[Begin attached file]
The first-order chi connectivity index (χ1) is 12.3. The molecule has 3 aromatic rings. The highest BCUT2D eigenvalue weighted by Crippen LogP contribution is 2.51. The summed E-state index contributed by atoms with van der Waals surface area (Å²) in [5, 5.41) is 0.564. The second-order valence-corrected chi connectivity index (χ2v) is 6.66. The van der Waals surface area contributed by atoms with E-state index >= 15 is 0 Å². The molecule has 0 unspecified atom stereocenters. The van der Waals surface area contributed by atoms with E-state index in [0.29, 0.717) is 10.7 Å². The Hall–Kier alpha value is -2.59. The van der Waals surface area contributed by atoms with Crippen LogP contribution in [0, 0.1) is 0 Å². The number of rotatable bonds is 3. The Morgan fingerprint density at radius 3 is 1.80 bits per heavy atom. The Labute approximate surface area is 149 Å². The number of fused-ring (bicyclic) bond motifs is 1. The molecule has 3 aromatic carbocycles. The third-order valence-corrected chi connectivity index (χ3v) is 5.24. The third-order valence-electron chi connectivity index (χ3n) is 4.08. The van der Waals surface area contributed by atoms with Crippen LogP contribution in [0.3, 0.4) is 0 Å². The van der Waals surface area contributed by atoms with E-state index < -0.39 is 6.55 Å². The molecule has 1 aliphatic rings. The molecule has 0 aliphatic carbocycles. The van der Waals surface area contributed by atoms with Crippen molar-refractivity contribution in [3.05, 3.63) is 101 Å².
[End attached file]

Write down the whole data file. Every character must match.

The first-order chi connectivity index (χ1) is 12.3. The molecule has 3 aromatic rings. The highest BCUT2D eigenvalue weighted by Crippen LogP contribution is 2.51. The summed E-state index contributed by atoms with van der Waals surface area (Å²) in [5, 5.41) is 0.564. The second-order valence-corrected chi connectivity index (χ2v) is 6.66. The van der Waals surface area contributed by atoms with E-state index >= 15 is 0 Å². The molecule has 0 unspecified atom stereocenters. The van der Waals surface area contributed by atoms with E-state index in [0.29, 0.717) is 10.7 Å². The Hall–Kier alpha value is -2.59. The van der Waals surface area contributed by atoms with Crippen LogP contribution in [0, 0.1) is 0 Å². The number of rotatable bonds is 3. The Morgan fingerprint density at radius 3 is 1.80 bits per heavy atom. The Labute approximate surface area is 149 Å². The number of fused-ring (bicyclic) bond motifs is 1. The molecule has 3 aromatic carbocycles. The third-order valence-corrected chi connectivity index (χ3v) is 5.24. The third-order valence-electron chi connectivity index (χ3n) is 4.08. The van der Waals surface area contributed by atoms with Crippen LogP contribution in [0.3, 0.4) is 0 Å². The van der Waals surface area contributed by atoms with E-state index < -0.39 is 6.55 Å². The molecule has 1 aliphatic rings. The molecule has 0 aliphatic carbocycles. The van der Waals surface area contributed by atoms with Crippen molar-refractivity contribution in [3.05, 3.63) is 101 Å².